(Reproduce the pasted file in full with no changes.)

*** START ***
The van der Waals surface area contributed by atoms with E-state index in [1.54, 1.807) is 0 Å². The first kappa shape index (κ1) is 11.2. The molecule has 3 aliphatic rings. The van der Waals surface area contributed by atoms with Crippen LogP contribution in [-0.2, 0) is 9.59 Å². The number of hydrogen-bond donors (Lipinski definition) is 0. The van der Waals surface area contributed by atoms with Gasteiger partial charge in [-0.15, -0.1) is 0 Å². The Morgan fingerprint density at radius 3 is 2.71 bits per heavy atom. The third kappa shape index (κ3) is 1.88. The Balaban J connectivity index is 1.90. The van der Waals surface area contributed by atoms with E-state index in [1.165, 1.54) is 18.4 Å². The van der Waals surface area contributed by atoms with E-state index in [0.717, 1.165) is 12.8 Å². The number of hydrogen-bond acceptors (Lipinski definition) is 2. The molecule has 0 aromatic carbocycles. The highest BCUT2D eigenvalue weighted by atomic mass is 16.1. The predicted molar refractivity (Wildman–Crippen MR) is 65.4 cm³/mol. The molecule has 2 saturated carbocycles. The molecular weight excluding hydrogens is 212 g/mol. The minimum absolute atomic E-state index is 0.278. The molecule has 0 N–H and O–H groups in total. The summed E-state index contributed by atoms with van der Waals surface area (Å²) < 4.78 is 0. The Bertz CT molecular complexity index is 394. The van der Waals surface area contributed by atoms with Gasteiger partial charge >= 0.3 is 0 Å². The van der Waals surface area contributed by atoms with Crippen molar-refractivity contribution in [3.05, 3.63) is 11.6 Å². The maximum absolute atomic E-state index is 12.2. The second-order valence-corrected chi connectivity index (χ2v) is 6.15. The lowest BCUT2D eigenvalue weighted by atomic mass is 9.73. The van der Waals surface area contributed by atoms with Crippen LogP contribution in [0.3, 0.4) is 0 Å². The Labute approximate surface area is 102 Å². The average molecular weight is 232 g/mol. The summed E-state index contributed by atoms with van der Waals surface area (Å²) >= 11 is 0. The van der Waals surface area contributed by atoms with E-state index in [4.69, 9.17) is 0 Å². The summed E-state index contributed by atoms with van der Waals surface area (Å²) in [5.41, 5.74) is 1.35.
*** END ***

The van der Waals surface area contributed by atoms with E-state index in [1.54, 1.807) is 0 Å². The first kappa shape index (κ1) is 11.2. The molecule has 3 aliphatic rings. The van der Waals surface area contributed by atoms with Crippen LogP contribution in [-0.2, 0) is 9.59 Å². The number of hydrogen-bond donors (Lipinski definition) is 0. The van der Waals surface area contributed by atoms with Gasteiger partial charge in [-0.15, -0.1) is 0 Å². The Morgan fingerprint density at radius 3 is 2.71 bits per heavy atom. The third kappa shape index (κ3) is 1.88. The Balaban J connectivity index is 1.90. The van der Waals surface area contributed by atoms with E-state index in [1.165, 1.54) is 18.4 Å². The van der Waals surface area contributed by atoms with E-state index in [0.717, 1.165) is 12.8 Å². The number of hydrogen-bond acceptors (Lipinski definition) is 2. The molecule has 0 aromatic carbocycles. The highest BCUT2D eigenvalue weighted by atomic mass is 16.1. The predicted molar refractivity (Wildman–Crippen MR) is 65.4 cm³/mol. The molecule has 2 saturated carbocycles. The molecular weight excluding hydrogens is 212 g/mol. The minimum absolute atomic E-state index is 0.278. The molecule has 0 N–H and O–H groups in total. The summed E-state index contributed by atoms with van der Waals surface area (Å²) < 4.78 is 0. The Bertz CT molecular complexity index is 394. The van der Waals surface area contributed by atoms with Gasteiger partial charge >= 0.3 is 0 Å². The van der Waals surface area contributed by atoms with Crippen molar-refractivity contribution in [3.05, 3.63) is 11.6 Å². The maximum absolute atomic E-state index is 12.2. The second-order valence-corrected chi connectivity index (χ2v) is 6.15. The lowest BCUT2D eigenvalue weighted by atomic mass is 9.73. The van der Waals surface area contributed by atoms with Crippen LogP contribution in [0.3, 0.4) is 0 Å². The Labute approximate surface area is 102 Å². The average molecular weight is 232 g/mol. The summed E-state index contributed by atoms with van der Waals surface area (Å²) >= 11 is 0. The van der Waals surface area contributed by atoms with E-state index in [4.69, 9.17) is 0 Å². The summed E-state index contributed by atoms with van der Waals surface area (Å²) in [5.41, 5.74) is 1.35.